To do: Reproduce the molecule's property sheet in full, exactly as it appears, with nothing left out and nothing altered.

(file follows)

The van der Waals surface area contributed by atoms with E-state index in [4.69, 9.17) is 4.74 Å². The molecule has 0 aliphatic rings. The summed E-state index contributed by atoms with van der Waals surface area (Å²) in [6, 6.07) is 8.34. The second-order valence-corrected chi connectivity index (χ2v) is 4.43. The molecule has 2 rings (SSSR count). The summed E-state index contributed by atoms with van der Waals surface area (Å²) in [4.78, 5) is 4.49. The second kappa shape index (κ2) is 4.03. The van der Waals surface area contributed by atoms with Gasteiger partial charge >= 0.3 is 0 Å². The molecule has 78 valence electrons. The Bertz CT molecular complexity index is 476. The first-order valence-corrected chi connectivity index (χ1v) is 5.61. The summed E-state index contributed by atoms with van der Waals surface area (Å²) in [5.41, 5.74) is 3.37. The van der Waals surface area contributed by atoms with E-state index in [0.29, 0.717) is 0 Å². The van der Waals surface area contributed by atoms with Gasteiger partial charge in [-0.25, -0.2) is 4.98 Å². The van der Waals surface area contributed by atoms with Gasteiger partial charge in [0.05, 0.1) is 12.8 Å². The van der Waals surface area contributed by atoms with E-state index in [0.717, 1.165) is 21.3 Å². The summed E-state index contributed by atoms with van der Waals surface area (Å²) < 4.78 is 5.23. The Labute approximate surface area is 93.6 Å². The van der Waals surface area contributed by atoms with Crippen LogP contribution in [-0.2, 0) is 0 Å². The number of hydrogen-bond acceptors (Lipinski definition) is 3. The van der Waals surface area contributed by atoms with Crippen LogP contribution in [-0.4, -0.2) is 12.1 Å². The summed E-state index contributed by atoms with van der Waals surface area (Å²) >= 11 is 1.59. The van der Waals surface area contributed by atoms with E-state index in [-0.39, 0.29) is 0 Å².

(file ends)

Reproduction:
The van der Waals surface area contributed by atoms with E-state index in [4.69, 9.17) is 4.74 Å². The molecule has 0 aliphatic rings. The summed E-state index contributed by atoms with van der Waals surface area (Å²) in [6, 6.07) is 8.34. The second-order valence-corrected chi connectivity index (χ2v) is 4.43. The molecule has 2 rings (SSSR count). The summed E-state index contributed by atoms with van der Waals surface area (Å²) in [4.78, 5) is 4.49. The second kappa shape index (κ2) is 4.03. The van der Waals surface area contributed by atoms with Gasteiger partial charge >= 0.3 is 0 Å². The molecule has 78 valence electrons. The Bertz CT molecular complexity index is 476. The first-order valence-corrected chi connectivity index (χ1v) is 5.61. The summed E-state index contributed by atoms with van der Waals surface area (Å²) in [5.41, 5.74) is 3.37. The van der Waals surface area contributed by atoms with E-state index in [0.29, 0.717) is 0 Å². The van der Waals surface area contributed by atoms with Gasteiger partial charge in [-0.25, -0.2) is 4.98 Å². The van der Waals surface area contributed by atoms with Gasteiger partial charge in [0.05, 0.1) is 12.8 Å². The van der Waals surface area contributed by atoms with E-state index in [0.717, 1.165) is 21.3 Å². The summed E-state index contributed by atoms with van der Waals surface area (Å²) < 4.78 is 5.23. The Labute approximate surface area is 93.6 Å². The van der Waals surface area contributed by atoms with Crippen LogP contribution in [-0.2, 0) is 0 Å². The number of hydrogen-bond acceptors (Lipinski definition) is 3. The van der Waals surface area contributed by atoms with Crippen LogP contribution in [-0.4, -0.2) is 12.1 Å². The summed E-state index contributed by atoms with van der Waals surface area (Å²) >= 11 is 1.59. The van der Waals surface area contributed by atoms with E-state index in [-0.39, 0.29) is 0 Å².